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25 July 2017

Consider the facts about chlorinated chicken and relish the prospect of a UK-US free trade deal

by Matt Kilcoyne

Originally published by Brexit Central.

The Secretary of State for International Trade has certainly set the fox amongst the protectionist chickens. Liam Fox was in Washington D.C. for the beginning of trade talks between the United Kingdom and United States of America just as it was reported that there was a Cabinet rift between him and Michael Gove on the acceptance of imports of chlorinated chicken.

The USA has made access for its poultry producers a condition of any trade deal with the European Union and their veteran trade team has made clear it will be a condition of any British trade deal.

Putting ‘chlorinated’ in front of something doesn’t often make it the most appertising proposition. And the fact that the USA has made it a ‘take-it-or-leave-it’ issue means we have to face up to the prospect of it. But I’ve always believed that evidence should be at the heart of policy, not ideology, and the prospect of imports of chlorinated chicken is actually something we should welcome.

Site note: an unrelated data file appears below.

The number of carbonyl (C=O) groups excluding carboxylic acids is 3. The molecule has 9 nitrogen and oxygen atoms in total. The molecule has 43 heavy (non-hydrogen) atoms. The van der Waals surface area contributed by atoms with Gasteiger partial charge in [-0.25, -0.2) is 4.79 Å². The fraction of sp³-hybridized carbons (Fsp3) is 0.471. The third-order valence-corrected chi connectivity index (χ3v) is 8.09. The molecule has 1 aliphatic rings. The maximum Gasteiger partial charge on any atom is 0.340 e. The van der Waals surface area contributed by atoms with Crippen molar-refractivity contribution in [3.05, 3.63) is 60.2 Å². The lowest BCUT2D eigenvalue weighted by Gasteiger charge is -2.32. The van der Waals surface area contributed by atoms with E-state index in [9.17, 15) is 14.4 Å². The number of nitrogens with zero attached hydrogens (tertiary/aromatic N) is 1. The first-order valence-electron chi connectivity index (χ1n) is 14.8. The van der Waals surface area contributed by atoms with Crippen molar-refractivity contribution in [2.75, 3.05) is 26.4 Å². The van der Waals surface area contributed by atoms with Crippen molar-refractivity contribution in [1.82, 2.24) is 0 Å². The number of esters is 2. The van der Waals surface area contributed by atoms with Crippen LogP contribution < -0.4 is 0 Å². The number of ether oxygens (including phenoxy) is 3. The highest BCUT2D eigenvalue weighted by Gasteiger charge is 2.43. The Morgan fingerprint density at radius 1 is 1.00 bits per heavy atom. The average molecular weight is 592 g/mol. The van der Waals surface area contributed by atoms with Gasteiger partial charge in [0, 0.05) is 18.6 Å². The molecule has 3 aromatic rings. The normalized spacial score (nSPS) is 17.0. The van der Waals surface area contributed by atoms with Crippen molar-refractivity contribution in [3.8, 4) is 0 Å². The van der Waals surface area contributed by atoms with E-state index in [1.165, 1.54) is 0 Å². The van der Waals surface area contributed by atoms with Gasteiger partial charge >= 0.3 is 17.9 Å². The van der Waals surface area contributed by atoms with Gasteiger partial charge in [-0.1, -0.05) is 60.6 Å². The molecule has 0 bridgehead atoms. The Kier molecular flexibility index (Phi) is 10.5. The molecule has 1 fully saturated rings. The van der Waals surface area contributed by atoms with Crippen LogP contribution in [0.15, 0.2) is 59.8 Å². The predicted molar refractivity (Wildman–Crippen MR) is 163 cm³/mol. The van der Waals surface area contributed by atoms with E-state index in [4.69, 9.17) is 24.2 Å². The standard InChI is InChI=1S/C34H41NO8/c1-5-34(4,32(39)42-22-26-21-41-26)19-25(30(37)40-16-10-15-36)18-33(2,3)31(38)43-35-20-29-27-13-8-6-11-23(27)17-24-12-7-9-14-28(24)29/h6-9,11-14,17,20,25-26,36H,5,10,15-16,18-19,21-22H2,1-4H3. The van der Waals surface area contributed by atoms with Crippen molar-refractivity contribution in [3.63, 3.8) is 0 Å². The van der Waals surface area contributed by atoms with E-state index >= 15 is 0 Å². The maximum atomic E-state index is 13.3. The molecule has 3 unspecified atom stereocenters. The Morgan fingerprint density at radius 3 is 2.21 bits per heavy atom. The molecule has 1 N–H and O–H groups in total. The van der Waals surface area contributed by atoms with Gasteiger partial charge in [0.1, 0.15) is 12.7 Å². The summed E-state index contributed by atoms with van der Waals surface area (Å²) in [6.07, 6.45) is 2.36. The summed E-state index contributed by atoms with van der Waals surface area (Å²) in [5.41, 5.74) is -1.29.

Chlorine-washing chicken reduces risk from harmful bacteria. Critics of the idea picture dead chickens lathered with thick bleach then sent to unsuspecting families in shops. In fact, the wash contains only tens of milligrams of chlorine per litre. But, more importantly, it kills bacteria – reducing the instance of salmonella in poultry from 14% of all carcasses to just 2%. According to Poultry World there are 1.5 times as many salmonella cases per person in the EU as there are in the United States of America.

Baseless lobbying has led us to ban imports of a safe product that could reduce the price of food. The process leaves no taste and the European Union’s own Food Safety Authority has said it ‘would be of no safety concern’.

But let’s be honest, this is about more than just chicken meat. This is about one of the greatest prizes Brexit offers the British people: a free trade deal with the largest economy on earth. Within the Customs Union it’s mostly been goods sectors that have seen the sort of regulatory harmonisation that allows for frictionless trade. This ignores our comparative advantage – we’re a country that trades in services: financial, legal and consultancy. Together the services sector makes up nearly 80% of the British economy and we should put it at the heart of any future trade negotiations.

We shouldn’t let squeamishness get in the way of a trade deal that will make us a lot better off.

Barriers to trade should be examined in detail as we leave the EU. And in order to get access to America’s markets for our service industries we should embrace removing those barriers that have no sound scientific grounding.

If we’re able to look through the scary chlorine label, we’ll see clearly the bigger prize beyond: free trade with our greatest ally.

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